Cash flow and profit are two different financial parameters, both of which are important for running a successful business.
Cash flow is how much money is going into and out of your business at a given time: the payments you are receiving and the payments you are making. Cash flow impacts how much money you actually have available at any given time.
Profit is how much financial gain your company is making on its products or services. If you are bringing in more money than it costs to run your business, you are making a profit.
Cash flow and profit are both important measures of success for a business and can affect how stable your company is. They also intersect with other important corporate issues, especially when your company grows rapidly.
What Is Cash Flow and Why Is It Important?
Cash flow is the money that flows in and out of the firm from operations, financing, and investing activities. It’s the money you have available to meet current and near-term obligations.
Cash flow is what allows you to pay your expenses on time, including suppliers, employees, rent, insurance, and other operational costs.
Insufficient cash flow means that a business cannot meet its financial obligations, such as paying suppliers or even employees. This can happen even if you are making a profit on your products and services. In a growing business, a suddenly successful product can often create a cash flow crisis.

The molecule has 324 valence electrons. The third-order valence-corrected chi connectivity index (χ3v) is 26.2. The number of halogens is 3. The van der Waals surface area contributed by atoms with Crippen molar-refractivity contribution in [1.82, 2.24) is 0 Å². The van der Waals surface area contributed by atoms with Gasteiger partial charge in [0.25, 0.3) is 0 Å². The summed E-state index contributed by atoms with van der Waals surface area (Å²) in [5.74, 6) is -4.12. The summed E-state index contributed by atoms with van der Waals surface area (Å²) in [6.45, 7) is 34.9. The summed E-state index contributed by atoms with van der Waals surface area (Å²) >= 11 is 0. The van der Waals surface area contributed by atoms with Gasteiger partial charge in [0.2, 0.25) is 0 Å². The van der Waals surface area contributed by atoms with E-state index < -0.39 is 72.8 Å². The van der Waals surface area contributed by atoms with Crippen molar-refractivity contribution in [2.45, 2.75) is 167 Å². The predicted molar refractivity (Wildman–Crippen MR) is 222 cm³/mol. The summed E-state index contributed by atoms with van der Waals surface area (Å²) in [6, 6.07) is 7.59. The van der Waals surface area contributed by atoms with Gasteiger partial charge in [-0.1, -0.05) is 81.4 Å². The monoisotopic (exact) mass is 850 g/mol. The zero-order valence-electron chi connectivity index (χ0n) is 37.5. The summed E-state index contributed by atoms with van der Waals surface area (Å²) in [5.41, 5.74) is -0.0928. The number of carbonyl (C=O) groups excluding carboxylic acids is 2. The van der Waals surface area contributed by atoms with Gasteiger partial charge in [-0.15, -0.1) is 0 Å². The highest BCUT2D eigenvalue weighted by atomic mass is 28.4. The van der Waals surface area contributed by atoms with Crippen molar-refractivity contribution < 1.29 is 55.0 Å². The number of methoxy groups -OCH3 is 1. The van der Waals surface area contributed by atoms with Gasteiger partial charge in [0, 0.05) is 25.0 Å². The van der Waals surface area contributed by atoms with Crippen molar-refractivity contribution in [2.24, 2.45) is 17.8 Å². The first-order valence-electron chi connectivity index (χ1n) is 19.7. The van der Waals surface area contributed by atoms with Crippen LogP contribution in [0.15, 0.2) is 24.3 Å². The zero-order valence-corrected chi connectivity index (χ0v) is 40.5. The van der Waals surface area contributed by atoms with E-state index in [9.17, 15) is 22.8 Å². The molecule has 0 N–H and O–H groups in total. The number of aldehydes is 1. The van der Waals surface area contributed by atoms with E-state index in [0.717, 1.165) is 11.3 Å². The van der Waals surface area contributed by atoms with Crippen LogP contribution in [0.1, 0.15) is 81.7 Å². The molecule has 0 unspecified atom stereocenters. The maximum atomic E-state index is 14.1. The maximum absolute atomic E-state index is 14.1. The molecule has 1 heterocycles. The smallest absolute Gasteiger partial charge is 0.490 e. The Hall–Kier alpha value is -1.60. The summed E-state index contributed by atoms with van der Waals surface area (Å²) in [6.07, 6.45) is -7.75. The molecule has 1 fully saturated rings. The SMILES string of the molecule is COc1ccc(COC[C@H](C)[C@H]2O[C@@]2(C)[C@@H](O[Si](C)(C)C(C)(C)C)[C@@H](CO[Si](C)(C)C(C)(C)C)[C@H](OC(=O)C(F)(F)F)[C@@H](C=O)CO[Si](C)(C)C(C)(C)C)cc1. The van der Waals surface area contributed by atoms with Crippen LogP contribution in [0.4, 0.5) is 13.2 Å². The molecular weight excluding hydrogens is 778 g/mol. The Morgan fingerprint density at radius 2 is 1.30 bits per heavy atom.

What Is Profit and Why Is It Important?
Profit, also called net income, is what remains from sales revenue after all the firm’s expenses are subtracted.3 A business cannot survive unless it is profitable.
Profit means your business is making more money than it spends to stay in business.
Sometimes, as with cash flow, the success of a product can raise expenses, which can impact your profit. Lowering expenses may allow you to make a profit, but this requires making effective cuts that don’t compromise your ability to stay in business.
How Cash Flow and Profit Interact
Being profitable does not mean you automatically have adequate cash flow.
For example, if your product goes through a long sales chain and some of your wholesale customers don’t pay on invoices for 120 days, you can make a profit on those products but still not have the cash available. If the suppliers of the material you need to make those products expect to be paid every 15 or 30 days, you won’t have the cash you need to pay them and continue making products.
Even though your unit sales are increasing and profitable, you won’t get paid in time to pay your suppliers, meet payroll, and pay other operational expenses. If you’re unable to meet your financial obligations in a timely way, your creditors may force you into bankruptcy at a period when sales are growing rapidly.
- Cash flow is the actual money going in and out of your business.
- Profit is your net income after expenses are subtracted from sales.
- A business can be profitable and still not have adequate cash flow.
- A business can have good cash flow and still not make a profit.
- In the short term, many businesses struggle with either cash flow or profit.
- Rapid or unexpected growth can cause a crisis of cash flow and/or profit.
- Both cash flow and profit are necessary to stay in business over the long term.